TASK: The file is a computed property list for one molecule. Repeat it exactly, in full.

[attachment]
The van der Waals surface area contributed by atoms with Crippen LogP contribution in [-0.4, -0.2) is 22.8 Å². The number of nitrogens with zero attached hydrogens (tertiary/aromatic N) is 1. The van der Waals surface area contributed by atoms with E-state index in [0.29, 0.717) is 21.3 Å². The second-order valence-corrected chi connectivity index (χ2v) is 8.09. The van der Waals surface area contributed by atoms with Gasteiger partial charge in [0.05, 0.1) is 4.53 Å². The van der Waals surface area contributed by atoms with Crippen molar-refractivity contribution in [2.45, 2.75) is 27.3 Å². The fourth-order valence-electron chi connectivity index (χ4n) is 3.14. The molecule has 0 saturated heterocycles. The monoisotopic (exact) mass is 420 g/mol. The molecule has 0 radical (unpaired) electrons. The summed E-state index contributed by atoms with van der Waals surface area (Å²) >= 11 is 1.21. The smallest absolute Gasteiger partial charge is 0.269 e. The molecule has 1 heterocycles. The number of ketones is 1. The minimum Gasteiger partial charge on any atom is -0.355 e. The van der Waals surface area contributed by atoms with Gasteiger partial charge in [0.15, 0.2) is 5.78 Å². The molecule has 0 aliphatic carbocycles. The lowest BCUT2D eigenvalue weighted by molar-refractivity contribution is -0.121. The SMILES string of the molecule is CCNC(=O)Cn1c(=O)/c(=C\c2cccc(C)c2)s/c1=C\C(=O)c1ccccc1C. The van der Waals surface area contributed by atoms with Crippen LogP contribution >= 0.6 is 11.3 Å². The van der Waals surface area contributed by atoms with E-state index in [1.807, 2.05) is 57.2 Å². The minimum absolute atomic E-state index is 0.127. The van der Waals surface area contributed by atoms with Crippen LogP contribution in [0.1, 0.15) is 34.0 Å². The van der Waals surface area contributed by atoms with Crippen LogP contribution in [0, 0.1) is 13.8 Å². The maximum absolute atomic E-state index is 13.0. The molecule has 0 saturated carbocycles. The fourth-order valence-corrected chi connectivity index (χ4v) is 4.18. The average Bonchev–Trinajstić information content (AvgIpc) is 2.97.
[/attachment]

The van der Waals surface area contributed by atoms with Crippen LogP contribution in [-0.4, -0.2) is 22.8 Å². The number of nitrogens with zero attached hydrogens (tertiary/aromatic N) is 1. The van der Waals surface area contributed by atoms with E-state index in [0.29, 0.717) is 21.3 Å². The second-order valence-corrected chi connectivity index (χ2v) is 8.09. The van der Waals surface area contributed by atoms with Gasteiger partial charge in [0.05, 0.1) is 4.53 Å². The van der Waals surface area contributed by atoms with Crippen molar-refractivity contribution in [2.45, 2.75) is 27.3 Å². The fourth-order valence-electron chi connectivity index (χ4n) is 3.14. The molecule has 0 saturated heterocycles. The monoisotopic (exact) mass is 420 g/mol. The molecule has 0 radical (unpaired) electrons. The summed E-state index contributed by atoms with van der Waals surface area (Å²) >= 11 is 1.21. The smallest absolute Gasteiger partial charge is 0.269 e. The molecule has 1 heterocycles. The number of ketones is 1. The minimum Gasteiger partial charge on any atom is -0.355 e. The van der Waals surface area contributed by atoms with Gasteiger partial charge in [0.15, 0.2) is 5.78 Å². The molecule has 0 aliphatic carbocycles. The lowest BCUT2D eigenvalue weighted by molar-refractivity contribution is -0.121. The SMILES string of the molecule is CCNC(=O)Cn1c(=O)/c(=C\c2cccc(C)c2)s/c1=C\C(=O)c1ccccc1C. The van der Waals surface area contributed by atoms with Crippen LogP contribution >= 0.6 is 11.3 Å². The van der Waals surface area contributed by atoms with E-state index in [1.807, 2.05) is 57.2 Å². The minimum absolute atomic E-state index is 0.127. The van der Waals surface area contributed by atoms with Crippen LogP contribution in [0.1, 0.15) is 34.0 Å². The van der Waals surface area contributed by atoms with Crippen LogP contribution in [0, 0.1) is 13.8 Å². The maximum absolute atomic E-state index is 13.0. The molecule has 0 saturated carbocycles. The fourth-order valence-corrected chi connectivity index (χ4v) is 4.18. The average Bonchev–Trinajstić information content (AvgIpc) is 2.97.